What About Kik?

February 25, 2016

A few weeks ago I spoke to a class of 7th graders about Internet safety and when it came time for questions a boy raised his hand and asked “What about Kik?” Talk about the million dollar question in Internet safety thus far in 2016.

Kik is a messaging app that has been making headlines. The app allows users to send texts, pictures, videos, gifs and more under a screen name they have created. It also provides an in app browser for easy web surfing and sharing. I would be lying if I said the app didn’t have me puzzled.

On one hand I want say that app is no different then AOL Instant Messenger back in the early 00s. It provides tweens and teens the opportunity to create a screen name and chat back and forth. I still remember all of my screen names and how they identified with different phases/crushes/movies and the novelty of chatting with my friends till the house phone rang and I got disconnected. It was a defining factor in my teenage years. I wouldn’t want someone to miss out on that experience.

But on the other hand we have the whole stranger danger element. Meeting up and chatting with strangers seems to be looked at as a lot less dangerous by kids these days and the Internet provides ample opportunities for people to “get to know” these strangers, so much so that when teens go to meet up with them they no longer view them as a stranger.

See why it’s the million dollar question? It is so complex.

To get a better handle on the reality of the app I read the Kik parent guide cover-to-cover, twice. Compared to some other apps I have researched, it didn’t seem like the worst app kids could be using. My original thought was that if used properly with parental guidance, the app could provide kids with a fun platform to interact with their peers. To me the app seemed like most things in life, it can be used for good unless you are seeking out a way to use it to cause trouble. But I couldn’t confidently settle on this idea, there wouldn’t be a lot of hype for no reason right? I couldn’t confidently tell parents that there was nothing to fear. I felt that there was no other way to fully grasp the ins and outs of this app, other than to download the app myself.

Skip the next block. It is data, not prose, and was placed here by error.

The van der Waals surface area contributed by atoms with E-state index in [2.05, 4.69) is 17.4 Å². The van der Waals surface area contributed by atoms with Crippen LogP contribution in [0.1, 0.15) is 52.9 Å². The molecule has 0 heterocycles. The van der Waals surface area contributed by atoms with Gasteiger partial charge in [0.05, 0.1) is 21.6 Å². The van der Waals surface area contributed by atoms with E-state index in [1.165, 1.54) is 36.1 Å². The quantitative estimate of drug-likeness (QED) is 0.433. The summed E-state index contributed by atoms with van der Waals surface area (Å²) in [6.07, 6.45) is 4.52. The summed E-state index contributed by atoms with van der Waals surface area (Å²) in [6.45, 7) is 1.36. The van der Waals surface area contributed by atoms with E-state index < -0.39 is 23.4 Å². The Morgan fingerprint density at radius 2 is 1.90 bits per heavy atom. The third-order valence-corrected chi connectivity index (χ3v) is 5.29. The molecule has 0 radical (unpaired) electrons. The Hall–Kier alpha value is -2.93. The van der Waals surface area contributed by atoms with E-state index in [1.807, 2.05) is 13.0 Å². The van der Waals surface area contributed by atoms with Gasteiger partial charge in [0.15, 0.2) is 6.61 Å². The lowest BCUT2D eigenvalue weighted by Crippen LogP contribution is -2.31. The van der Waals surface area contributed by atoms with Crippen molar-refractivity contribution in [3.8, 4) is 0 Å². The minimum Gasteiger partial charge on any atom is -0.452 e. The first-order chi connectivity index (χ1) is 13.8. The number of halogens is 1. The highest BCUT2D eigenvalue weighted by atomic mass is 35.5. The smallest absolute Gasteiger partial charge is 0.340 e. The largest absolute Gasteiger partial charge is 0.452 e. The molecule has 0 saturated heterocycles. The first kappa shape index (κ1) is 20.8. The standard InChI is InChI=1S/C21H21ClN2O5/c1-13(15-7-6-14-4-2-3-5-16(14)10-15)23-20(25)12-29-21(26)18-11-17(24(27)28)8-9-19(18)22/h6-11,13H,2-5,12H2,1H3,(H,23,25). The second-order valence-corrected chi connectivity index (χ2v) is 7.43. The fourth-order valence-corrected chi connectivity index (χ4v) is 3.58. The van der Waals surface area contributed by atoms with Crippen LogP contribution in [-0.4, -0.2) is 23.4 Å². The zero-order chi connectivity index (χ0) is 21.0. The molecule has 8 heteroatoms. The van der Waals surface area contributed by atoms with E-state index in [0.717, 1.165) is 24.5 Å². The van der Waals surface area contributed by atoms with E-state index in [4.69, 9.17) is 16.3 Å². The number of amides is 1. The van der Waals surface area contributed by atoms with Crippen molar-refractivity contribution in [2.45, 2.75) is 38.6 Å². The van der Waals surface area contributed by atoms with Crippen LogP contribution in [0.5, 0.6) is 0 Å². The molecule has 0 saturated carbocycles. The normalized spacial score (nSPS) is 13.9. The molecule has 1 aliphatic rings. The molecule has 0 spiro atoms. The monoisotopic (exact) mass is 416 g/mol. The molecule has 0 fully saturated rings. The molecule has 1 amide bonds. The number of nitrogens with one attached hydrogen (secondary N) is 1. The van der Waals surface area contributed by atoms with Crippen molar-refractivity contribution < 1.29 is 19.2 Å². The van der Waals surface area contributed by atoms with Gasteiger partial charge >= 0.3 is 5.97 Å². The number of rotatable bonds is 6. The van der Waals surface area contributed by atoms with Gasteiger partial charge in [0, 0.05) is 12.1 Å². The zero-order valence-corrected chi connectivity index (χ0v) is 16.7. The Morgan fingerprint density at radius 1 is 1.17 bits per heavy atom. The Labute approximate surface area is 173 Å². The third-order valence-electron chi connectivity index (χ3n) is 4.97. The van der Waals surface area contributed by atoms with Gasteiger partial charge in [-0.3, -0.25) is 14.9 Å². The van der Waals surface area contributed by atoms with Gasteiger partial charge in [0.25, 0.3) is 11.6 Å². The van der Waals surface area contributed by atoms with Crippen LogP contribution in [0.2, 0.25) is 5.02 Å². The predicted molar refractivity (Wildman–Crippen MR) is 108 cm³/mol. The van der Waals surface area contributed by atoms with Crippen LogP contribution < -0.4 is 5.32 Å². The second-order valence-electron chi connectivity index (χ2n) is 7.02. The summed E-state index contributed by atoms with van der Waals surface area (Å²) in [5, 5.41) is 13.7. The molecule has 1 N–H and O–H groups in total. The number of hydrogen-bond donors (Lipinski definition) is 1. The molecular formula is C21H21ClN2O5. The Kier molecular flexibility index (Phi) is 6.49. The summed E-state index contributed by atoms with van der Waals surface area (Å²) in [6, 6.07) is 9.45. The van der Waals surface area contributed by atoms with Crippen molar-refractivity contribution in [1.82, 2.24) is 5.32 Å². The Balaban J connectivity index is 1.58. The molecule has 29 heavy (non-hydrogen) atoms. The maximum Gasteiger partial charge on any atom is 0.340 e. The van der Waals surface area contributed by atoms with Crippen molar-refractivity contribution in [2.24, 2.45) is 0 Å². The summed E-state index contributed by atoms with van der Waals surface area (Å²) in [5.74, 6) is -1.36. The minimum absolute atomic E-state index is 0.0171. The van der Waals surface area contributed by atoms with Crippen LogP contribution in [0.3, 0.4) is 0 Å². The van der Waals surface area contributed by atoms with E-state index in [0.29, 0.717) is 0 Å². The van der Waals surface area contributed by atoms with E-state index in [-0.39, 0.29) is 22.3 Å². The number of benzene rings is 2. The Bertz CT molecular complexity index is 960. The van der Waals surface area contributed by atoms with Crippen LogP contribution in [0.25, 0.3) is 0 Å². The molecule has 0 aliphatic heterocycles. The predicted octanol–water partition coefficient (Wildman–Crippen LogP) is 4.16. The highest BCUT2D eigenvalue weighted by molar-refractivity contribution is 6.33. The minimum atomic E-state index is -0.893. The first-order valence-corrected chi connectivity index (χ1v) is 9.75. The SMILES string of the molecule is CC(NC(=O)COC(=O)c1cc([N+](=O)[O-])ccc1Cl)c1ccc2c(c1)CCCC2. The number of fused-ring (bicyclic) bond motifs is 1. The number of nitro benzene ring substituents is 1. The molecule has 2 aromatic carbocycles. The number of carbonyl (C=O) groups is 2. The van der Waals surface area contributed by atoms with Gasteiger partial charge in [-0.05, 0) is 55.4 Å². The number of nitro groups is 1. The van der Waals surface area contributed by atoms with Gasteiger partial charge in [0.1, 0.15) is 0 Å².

The Kik Experiment

The next few posts, I will be sharing my experiences with Kik. I will be providing parents with step-by-step insights on my experiences. I will cover what information is requested at signup, privacy policy and settings, making connections, chatting (both with friends and strangers), deleting and storing messages, blocking, promoted chats, in app purchases, in app browsing and in app sharing.

At the end of my experiment with Kik I hope to provide a confident answer one way or another about the safety of Kik and also be able to provide best practice advice for parents who kids are using Kik.

Here are some key stats found on the Kik website worth noting before we continue to dive into our experience with the app.

  • 40% of American youth are using Kik to chat, browse and share.
  • 2.5M Kik optimized websites are shared by Kik users everyday.
  • Kik has a built in browsers so the Internet can be browsed and sites can be shared. without leaving the app.
  • 50% of active Kik users share content each day.
  • 500 million messages exchanged with Promoted Chat accounts.
  • 16M users have opted in to chat with brands on Kik.

I would also like to make it clear up front that Kik is rated 12+ by the app store and google play store. HOWEVER the Kik privacy policy states that users must be at least 13-years-old to have a Kik account. Most social media apps require users to be at least 13 years of age. If your child has a Kik account and they are under the age of 13, please email support@kik.com for assistance in deleting the account.

For information on the sign up process for Kik please stay tuned to the GDP blog!

Written by

Augusta Nissly

Augusta is the Program Coordinator for FOSI's Good Digital Parenting. In this role, Augusta uses her creative vision to help build awareness and grow the audience of GDP. She manages all of the social media accounts and assists in content creation and management.

Augusta graduated from Millersville University of Pennsylvania with a Bachelor of Science in Communications: Public Relations and also minored in English: Print Journalism. Previously, Augusta managed social media accounts and online content for a D.C./Baltimore based law firm.